Involving staff in good decisions
Dame Anita Roddick, founder of the Body Shop, recommends using creative ideas to involve staff to make the best decisions. She used to get her team to write messages on the lavatory walls to say:’ Is this a family- friendly company?’ people were always allowed to write anonymously and the board had to respond at the same time. Roddick describes this as opening up your world and letting the ideas flow. During times of organisational change it definitely pays to balance the needs of the business with the needs of the people by taking a little longer to listen and involve the team to make better decisions.
If you do make a poor decision in your work how do you recover the situation?
If you are asked by your boss or a key customer into their office for a chat about a balls-up what can you do other than the usual defend yourself and blame others? The emotionally intelligent answer is to search for agreement with your boss/customer. Pepper your responses with agreements. Accept what went wrong and that it shouldn’t happen again. Agree also, that something needs to be done to avoid a repetition. These responses will make your boss/customer feel they are being listened to.
So good decisions involve the heart and head, both left side for the logic and the right side for the creativity. Intuition is a skill to develop too. Take time and take a calculated risk.
It’s not about never ever making any wild decisions as life then will be very dull! Tweet
In this post I focus on how to improve our decision making.
You may want to make some changes in your professional life or business. Critical thinking, seasoned decision-making and judgement are key attributes for any professional. As is tuning into your intuition to make decisions feel right. Can you improve how you do this?
Yes, you can!
Please read on for some ideas to support and inspire you.
If you are considering making demanding decisions in the year ahead, how do you make sure you are making the right decisions?
- Have you ever made poor decisions?
- Lost out on something big?
- Messed it up?
We all have and hindsight is a wonderful thing but unless you can travel back in time you don’t often get a second chance! Do any of these examples of poor decisions listed below, sound like you:
- Resigning from your job or quitting on a contract on impulse with no other job to go to?
- Not spotting things because you haven’t thought through the situation from all angles?
- Getting angry about an issue and upsetting people with whom you need a long term professional relationship?
- Not acting but procrastinating instead, putting off tasks for another day?
- Worrying, becoming stressed out and making a decision when you are exhausted?
- Taking on too much and producing mediocre results?
- Doing what you always do and expecting a different result?
- Sitting on the fence unable to make decision one way or the other and frustrating those who work with you? Making a recent decision which just didn’t feel right and with hindsight you should have listened to that feeling?
What is really good decision making?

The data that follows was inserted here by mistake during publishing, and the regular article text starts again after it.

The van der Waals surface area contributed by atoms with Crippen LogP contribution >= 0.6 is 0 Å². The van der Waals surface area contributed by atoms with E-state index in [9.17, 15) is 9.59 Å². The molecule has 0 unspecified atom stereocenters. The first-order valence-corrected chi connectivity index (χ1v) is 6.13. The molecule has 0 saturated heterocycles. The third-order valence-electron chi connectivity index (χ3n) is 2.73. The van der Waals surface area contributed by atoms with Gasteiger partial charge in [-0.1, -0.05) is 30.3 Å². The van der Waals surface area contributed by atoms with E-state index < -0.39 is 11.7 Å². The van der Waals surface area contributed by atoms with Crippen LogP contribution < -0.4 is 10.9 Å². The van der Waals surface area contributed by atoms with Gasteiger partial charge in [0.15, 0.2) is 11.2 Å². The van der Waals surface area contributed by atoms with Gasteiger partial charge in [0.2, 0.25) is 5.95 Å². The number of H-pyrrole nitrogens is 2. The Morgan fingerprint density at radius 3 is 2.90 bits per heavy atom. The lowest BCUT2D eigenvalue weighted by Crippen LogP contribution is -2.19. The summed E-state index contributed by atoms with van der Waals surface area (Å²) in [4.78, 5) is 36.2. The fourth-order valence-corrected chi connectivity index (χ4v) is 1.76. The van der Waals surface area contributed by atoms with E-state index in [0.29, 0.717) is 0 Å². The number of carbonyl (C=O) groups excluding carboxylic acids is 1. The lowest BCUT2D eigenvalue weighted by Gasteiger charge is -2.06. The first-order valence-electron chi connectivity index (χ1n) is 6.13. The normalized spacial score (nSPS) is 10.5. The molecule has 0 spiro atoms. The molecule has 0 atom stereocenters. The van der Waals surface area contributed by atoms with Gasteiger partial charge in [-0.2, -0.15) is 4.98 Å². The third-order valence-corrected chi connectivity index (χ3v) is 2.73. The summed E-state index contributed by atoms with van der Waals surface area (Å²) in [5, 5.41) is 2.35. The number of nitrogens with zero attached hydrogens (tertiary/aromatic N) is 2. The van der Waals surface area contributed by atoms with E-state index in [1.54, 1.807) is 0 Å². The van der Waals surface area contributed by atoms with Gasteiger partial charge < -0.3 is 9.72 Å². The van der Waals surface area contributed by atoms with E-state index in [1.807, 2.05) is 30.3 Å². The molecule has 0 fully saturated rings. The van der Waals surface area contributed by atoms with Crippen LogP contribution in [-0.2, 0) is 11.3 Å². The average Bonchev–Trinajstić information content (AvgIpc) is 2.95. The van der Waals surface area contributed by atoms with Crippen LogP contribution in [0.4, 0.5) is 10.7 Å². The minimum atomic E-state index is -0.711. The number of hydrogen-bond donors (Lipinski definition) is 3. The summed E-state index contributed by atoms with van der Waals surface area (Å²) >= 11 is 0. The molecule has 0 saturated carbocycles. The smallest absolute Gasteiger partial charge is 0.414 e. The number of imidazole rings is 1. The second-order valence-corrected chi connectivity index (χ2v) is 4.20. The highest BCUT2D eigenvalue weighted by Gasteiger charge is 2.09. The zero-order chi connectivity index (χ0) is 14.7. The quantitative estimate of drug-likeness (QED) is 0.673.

Decision making involves making a choice from a range of different options. Sometimes there is so much choice that we feel overwhelmed. It can be complex and incredibly difficult to feel you are making the right choice but there are some helpful ingredients to guide you.
Judgement: what is right or wrong? What is ethical, moral, or “green”? What boundaries are you adopting which support your beliefs and principles? Learning from Enron springs to mind here.
Values: what drivers and motivators can guide you to feel you are making a decision that will inspire you? Will the decision move you towards your goals and away from problems?
Intuition: What is your inner wisdom or gut telling you? Can you answer a definite “yes” to this? If not, listen to what your instinct is telling you.
‘Creative silence’ is a technique where you take 10 to 20 minutes each day when you have quiet time to sit and let the brain make connections without a forced agenda. This helps you make use of your intuition and solve problems as it mimics meditation by going into the subconscious mind. The subconscious mind is very smart and looks for mismatches and solutions. Consider whether there any decisions you made recently with your logical hat on but keep coming back to? There may be a mismatch with your values or principles which you are working through.
Reflection: Give yourself time to make an important decision. This is the only time procrastination is helpful when you sleep on something to get some more perspective. Perspective is extremely important in making robust decisions. Having an external frame of reference if you run your own business is vital. If you work in the corporate world make use of colleagues to test out ideas.
Experience: What is your past telling you? What have you learned that works well?
Creativity: What are all the different options available to you? If you believe you are not very creative use a technique to help structure your thinking e.g. a SWOT (Strengths, Weaknesses, Opportunities, Threats) analysis. If you’re not very high on original thought and work better on building on someone else’s ideas – find that someone! A good website for developing creative solutions to the problems you face is www.mindtools.com. Or more simply, think about the benefits and the costs of your decisions. Do the benefits outweigh the costs?